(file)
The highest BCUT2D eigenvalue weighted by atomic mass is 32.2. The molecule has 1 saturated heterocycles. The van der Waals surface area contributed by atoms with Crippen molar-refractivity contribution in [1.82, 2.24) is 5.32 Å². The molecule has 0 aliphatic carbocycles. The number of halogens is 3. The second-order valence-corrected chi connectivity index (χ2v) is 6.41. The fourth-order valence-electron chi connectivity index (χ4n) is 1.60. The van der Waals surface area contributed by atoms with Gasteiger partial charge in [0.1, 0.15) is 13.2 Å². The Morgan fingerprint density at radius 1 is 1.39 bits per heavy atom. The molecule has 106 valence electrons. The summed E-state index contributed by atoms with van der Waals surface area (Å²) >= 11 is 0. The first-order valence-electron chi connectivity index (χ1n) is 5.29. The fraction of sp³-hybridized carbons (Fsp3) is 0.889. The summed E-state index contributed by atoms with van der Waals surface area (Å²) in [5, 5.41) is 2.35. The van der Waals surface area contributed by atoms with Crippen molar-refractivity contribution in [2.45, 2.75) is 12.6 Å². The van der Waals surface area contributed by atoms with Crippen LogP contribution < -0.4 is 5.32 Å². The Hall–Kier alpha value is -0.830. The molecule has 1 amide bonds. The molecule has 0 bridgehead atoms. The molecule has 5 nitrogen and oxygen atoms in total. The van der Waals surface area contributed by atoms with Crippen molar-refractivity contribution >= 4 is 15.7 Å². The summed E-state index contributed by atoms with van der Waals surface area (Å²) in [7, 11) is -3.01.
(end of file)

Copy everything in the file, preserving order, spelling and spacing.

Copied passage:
The highest BCUT2D eigenvalue weighted by atomic mass is 32.2. The molecule has 1 saturated heterocycles. The van der Waals surface area contributed by atoms with Crippen molar-refractivity contribution in [1.82, 2.24) is 5.32 Å². The molecule has 0 aliphatic carbocycles. The number of halogens is 3. The second-order valence-corrected chi connectivity index (χ2v) is 6.41. The fourth-order valence-electron chi connectivity index (χ4n) is 1.60. The van der Waals surface area contributed by atoms with Gasteiger partial charge in [0.1, 0.15) is 13.2 Å². The Morgan fingerprint density at radius 1 is 1.39 bits per heavy atom. The molecule has 106 valence electrons. The summed E-state index contributed by atoms with van der Waals surface area (Å²) >= 11 is 0. The first-order valence-electron chi connectivity index (χ1n) is 5.29. The fraction of sp³-hybridized carbons (Fsp3) is 0.889. The summed E-state index contributed by atoms with van der Waals surface area (Å²) in [5, 5.41) is 2.35. The van der Waals surface area contributed by atoms with Crippen molar-refractivity contribution in [2.45, 2.75) is 12.6 Å². The van der Waals surface area contributed by atoms with Crippen LogP contribution < -0.4 is 5.32 Å². The Hall–Kier alpha value is -0.830. The molecule has 1 amide bonds. The molecule has 0 bridgehead atoms. The molecule has 5 nitrogen and oxygen atoms in total. The van der Waals surface area contributed by atoms with Crippen molar-refractivity contribution >= 4 is 15.7 Å². The summed E-state index contributed by atoms with van der Waals surface area (Å²) in [7, 11) is -3.01.